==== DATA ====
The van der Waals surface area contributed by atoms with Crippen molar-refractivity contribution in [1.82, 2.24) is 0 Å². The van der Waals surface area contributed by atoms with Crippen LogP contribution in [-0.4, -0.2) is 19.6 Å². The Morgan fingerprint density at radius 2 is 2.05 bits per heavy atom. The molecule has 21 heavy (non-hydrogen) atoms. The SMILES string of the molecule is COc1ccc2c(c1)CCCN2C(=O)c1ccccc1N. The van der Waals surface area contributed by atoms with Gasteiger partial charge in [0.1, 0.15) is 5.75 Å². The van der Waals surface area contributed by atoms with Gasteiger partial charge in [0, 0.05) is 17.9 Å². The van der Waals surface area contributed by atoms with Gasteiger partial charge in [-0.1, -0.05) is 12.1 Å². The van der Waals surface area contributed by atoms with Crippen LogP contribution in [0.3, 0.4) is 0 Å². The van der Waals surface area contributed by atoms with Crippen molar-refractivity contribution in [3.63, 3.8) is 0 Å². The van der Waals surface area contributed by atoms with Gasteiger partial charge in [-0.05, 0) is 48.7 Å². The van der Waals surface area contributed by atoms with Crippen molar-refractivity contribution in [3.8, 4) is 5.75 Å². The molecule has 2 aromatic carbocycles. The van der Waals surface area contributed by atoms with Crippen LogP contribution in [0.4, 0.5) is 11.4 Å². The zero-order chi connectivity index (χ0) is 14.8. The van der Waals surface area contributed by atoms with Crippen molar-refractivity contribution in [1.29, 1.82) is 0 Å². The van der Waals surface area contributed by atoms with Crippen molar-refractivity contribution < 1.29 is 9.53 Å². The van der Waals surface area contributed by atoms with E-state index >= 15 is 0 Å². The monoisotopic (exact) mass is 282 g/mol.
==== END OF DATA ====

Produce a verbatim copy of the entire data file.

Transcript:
The van der Waals surface area contributed by atoms with Crippen molar-refractivity contribution in [1.82, 2.24) is 0 Å². The van der Waals surface area contributed by atoms with Crippen LogP contribution in [-0.4, -0.2) is 19.6 Å². The Morgan fingerprint density at radius 2 is 2.05 bits per heavy atom. The molecule has 21 heavy (non-hydrogen) atoms. The SMILES string of the molecule is COc1ccc2c(c1)CCCN2C(=O)c1ccccc1N. The van der Waals surface area contributed by atoms with Gasteiger partial charge in [0.1, 0.15) is 5.75 Å². The van der Waals surface area contributed by atoms with Gasteiger partial charge in [0, 0.05) is 17.9 Å². The van der Waals surface area contributed by atoms with Gasteiger partial charge in [-0.1, -0.05) is 12.1 Å². The van der Waals surface area contributed by atoms with Crippen LogP contribution in [0.3, 0.4) is 0 Å². The van der Waals surface area contributed by atoms with Crippen molar-refractivity contribution in [3.63, 3.8) is 0 Å². The van der Waals surface area contributed by atoms with Gasteiger partial charge in [-0.05, 0) is 48.7 Å². The van der Waals surface area contributed by atoms with Crippen molar-refractivity contribution in [3.8, 4) is 5.75 Å². The molecule has 2 aromatic carbocycles. The van der Waals surface area contributed by atoms with Crippen LogP contribution in [0.4, 0.5) is 11.4 Å². The zero-order chi connectivity index (χ0) is 14.8. The van der Waals surface area contributed by atoms with Crippen molar-refractivity contribution in [1.29, 1.82) is 0 Å². The van der Waals surface area contributed by atoms with Crippen molar-refractivity contribution < 1.29 is 9.53 Å². The van der Waals surface area contributed by atoms with E-state index >= 15 is 0 Å². The monoisotopic (exact) mass is 282 g/mol.